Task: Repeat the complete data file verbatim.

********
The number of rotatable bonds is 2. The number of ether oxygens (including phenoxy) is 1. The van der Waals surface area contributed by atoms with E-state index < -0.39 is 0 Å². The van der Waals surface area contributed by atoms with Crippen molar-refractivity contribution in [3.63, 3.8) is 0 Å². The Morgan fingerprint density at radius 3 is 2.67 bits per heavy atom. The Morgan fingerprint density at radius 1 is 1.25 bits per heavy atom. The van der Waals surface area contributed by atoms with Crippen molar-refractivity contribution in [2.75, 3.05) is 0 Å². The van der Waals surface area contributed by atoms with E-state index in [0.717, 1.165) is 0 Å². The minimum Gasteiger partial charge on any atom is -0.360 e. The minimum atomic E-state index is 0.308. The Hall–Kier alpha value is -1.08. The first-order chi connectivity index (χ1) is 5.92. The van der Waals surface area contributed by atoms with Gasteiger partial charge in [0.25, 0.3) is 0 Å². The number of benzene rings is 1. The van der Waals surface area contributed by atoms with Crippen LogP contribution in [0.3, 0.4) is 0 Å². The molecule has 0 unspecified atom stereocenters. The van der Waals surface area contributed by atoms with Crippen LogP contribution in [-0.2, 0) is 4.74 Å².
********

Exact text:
The number of rotatable bonds is 2. The number of ether oxygens (including phenoxy) is 1. The van der Waals surface area contributed by atoms with E-state index < -0.39 is 0 Å². The van der Waals surface area contributed by atoms with Crippen molar-refractivity contribution in [3.63, 3.8) is 0 Å². The Morgan fingerprint density at radius 3 is 2.67 bits per heavy atom. The Morgan fingerprint density at radius 1 is 1.25 bits per heavy atom. The van der Waals surface area contributed by atoms with Crippen molar-refractivity contribution in [2.75, 3.05) is 0 Å². The van der Waals surface area contributed by atoms with E-state index in [0.717, 1.165) is 0 Å². The minimum Gasteiger partial charge on any atom is -0.360 e. The minimum atomic E-state index is 0.308. The Hall–Kier alpha value is -1.08. The first-order chi connectivity index (χ1) is 5.92. The van der Waals surface area contributed by atoms with Gasteiger partial charge in [0.25, 0.3) is 0 Å². The number of benzene rings is 1. The van der Waals surface area contributed by atoms with Crippen LogP contribution in [0.3, 0.4) is 0 Å². The molecule has 0 unspecified atom stereocenters. The van der Waals surface area contributed by atoms with Crippen LogP contribution in [-0.2, 0) is 4.74 Å².